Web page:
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Michael Ondaatje first published "The Cinnamon Peeler" in 1982 as part of his book Running in the Family. "The Cinnamon Peeler" is split into nine stanzas and each stanza is another level of sexuality and exoticness for his wife.

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Introduction

"The Cinnamon Peeler" Michael Ondaatje first published "The Cinnamon Peeler" in 1982 as part of his book Running in the Family. "The Cinnamon Peeler" is split into nine stanzas and each stanza is another level of sexuality and exoticness for his wife. In the poem, the speaker gives a very sensual description of his wife and during the courtship of their relationship, using the exotic qualities of cinnamon. The exotic qualities of cinnamon are especially used for smell, which he uses to call attention to his love and desire for his wife. Ondaatje's uses cinnamon, which is a plant found in his native country, Sri Lanka. The poem is erotic by nature and as the poem progressive the poem reaches another level of eroticism. The first stanza of "The Cinnamon Peeler" sets up a hypothetical situation right from the first line: "If I were a cinnamon peeler." Immediately the readers know that the speaker is not the cinnamon peeler, but what might happen if he was. ...read more.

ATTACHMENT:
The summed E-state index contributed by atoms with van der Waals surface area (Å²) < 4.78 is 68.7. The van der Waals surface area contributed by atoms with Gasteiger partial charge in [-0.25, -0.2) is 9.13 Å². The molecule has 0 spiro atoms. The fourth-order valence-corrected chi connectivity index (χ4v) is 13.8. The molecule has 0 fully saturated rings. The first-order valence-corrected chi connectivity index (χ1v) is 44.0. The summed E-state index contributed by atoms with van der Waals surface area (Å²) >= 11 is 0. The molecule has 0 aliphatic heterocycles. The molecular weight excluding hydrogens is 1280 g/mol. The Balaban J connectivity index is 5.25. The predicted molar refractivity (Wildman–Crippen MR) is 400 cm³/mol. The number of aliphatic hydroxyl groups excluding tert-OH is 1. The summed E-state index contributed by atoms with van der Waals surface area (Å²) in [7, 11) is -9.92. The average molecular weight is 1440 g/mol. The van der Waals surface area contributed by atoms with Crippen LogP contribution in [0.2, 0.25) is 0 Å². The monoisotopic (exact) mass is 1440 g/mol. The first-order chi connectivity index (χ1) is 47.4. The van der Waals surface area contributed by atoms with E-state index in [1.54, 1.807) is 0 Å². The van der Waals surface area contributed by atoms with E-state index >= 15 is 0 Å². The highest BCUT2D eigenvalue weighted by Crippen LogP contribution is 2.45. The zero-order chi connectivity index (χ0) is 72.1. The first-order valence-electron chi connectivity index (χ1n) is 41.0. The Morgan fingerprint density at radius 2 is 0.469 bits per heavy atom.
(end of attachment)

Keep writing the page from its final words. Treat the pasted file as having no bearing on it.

Middle

Smooth skin is another way to show eroticism. In the third line, the speaker gives one of the most graphic descriptions in the entire poem: "neighbor to your hair." Although hair could normally mean the hair on the woman's head, however since the speaker is talking the woman's thigh it cannot be about the hair on her head. Thus the speaker is talking about the hair near the woman's upper thigh, which is identified as the woman's pubic hair. This reference is incredibly sexual, since he discusses the most intimate place of the woman's body, but the speaker only lingers here for a moment. The speaker moves on to the next body part, the woman's back. The fourth stanza the poem changes tone. Up until now the poem has been about a hypothetical meeting. Now it switches to the description of the couple's actual past. As he states in the first line of the poem, the speaker is not a cinnamon peeler. The speaker's loves his wife very much. ...read more.

Conclusion

She would rather be marked with the scent of her husband's desire. Yet, within the context of the poem, even a wound can be a pleasurable experience if it leaves a mark, as the cinnamon peeler leaves a mark on his wife. She suggests that the lack of strong desire between a couple is the equivalent of mechanical lovemaking without communication. The last stanza brings both hypothetical situations together. The speaker's wife offers her body to her husband. The speaker focuses on a part of the woman's body, her belly. The speaker's wife closes the poem by going along with the fantasy that her husband made in the beginning of being the cinnamon's wife. She makes herself as his wife and tells her husband: "Smell me." So when the speaker's wife asks him to smell her. The wife is asking him to desire her. This married couple is remembering their passion for each other, by looking back on past memories and using a role-playing game where the speaker becomes a cinnamon peeler, and his wife becomes the cinnamon peeler's wife. ...read more.

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